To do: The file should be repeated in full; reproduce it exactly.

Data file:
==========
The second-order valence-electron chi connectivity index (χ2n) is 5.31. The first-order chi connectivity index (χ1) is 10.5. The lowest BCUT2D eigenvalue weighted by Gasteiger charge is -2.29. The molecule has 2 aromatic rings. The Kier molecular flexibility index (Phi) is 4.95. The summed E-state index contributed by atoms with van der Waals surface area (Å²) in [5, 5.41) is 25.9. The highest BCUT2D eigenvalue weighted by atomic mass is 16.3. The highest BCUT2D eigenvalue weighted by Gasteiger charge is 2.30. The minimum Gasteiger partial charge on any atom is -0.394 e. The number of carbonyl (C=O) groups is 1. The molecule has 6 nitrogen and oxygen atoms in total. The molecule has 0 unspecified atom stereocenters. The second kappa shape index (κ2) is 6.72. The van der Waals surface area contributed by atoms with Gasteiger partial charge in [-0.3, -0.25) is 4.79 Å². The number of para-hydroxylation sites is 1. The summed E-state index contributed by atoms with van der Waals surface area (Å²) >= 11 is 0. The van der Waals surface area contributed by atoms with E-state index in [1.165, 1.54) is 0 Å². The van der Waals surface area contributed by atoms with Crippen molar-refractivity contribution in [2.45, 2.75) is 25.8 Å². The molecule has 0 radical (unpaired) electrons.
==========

The second-order valence-electron chi connectivity index (χ2n) is 5.31. The first-order chi connectivity index (χ1) is 10.5. The lowest BCUT2D eigenvalue weighted by Gasteiger charge is -2.29. The molecule has 2 aromatic rings. The Kier molecular flexibility index (Phi) is 4.95. The summed E-state index contributed by atoms with van der Waals surface area (Å²) in [5, 5.41) is 25.9. The highest BCUT2D eigenvalue weighted by atomic mass is 16.3. The highest BCUT2D eigenvalue weighted by Gasteiger charge is 2.30. The minimum Gasteiger partial charge on any atom is -0.394 e. The number of carbonyl (C=O) groups is 1. The molecule has 6 nitrogen and oxygen atoms in total. The molecule has 0 unspecified atom stereocenters. The second kappa shape index (κ2) is 6.72. The van der Waals surface area contributed by atoms with Gasteiger partial charge in [-0.3, -0.25) is 4.79 Å². The number of para-hydroxylation sites is 1. The summed E-state index contributed by atoms with van der Waals surface area (Å²) >= 11 is 0. The van der Waals surface area contributed by atoms with E-state index in [1.165, 1.54) is 0 Å². The van der Waals surface area contributed by atoms with Crippen molar-refractivity contribution in [2.45, 2.75) is 25.8 Å². The molecule has 0 radical (unpaired) electrons.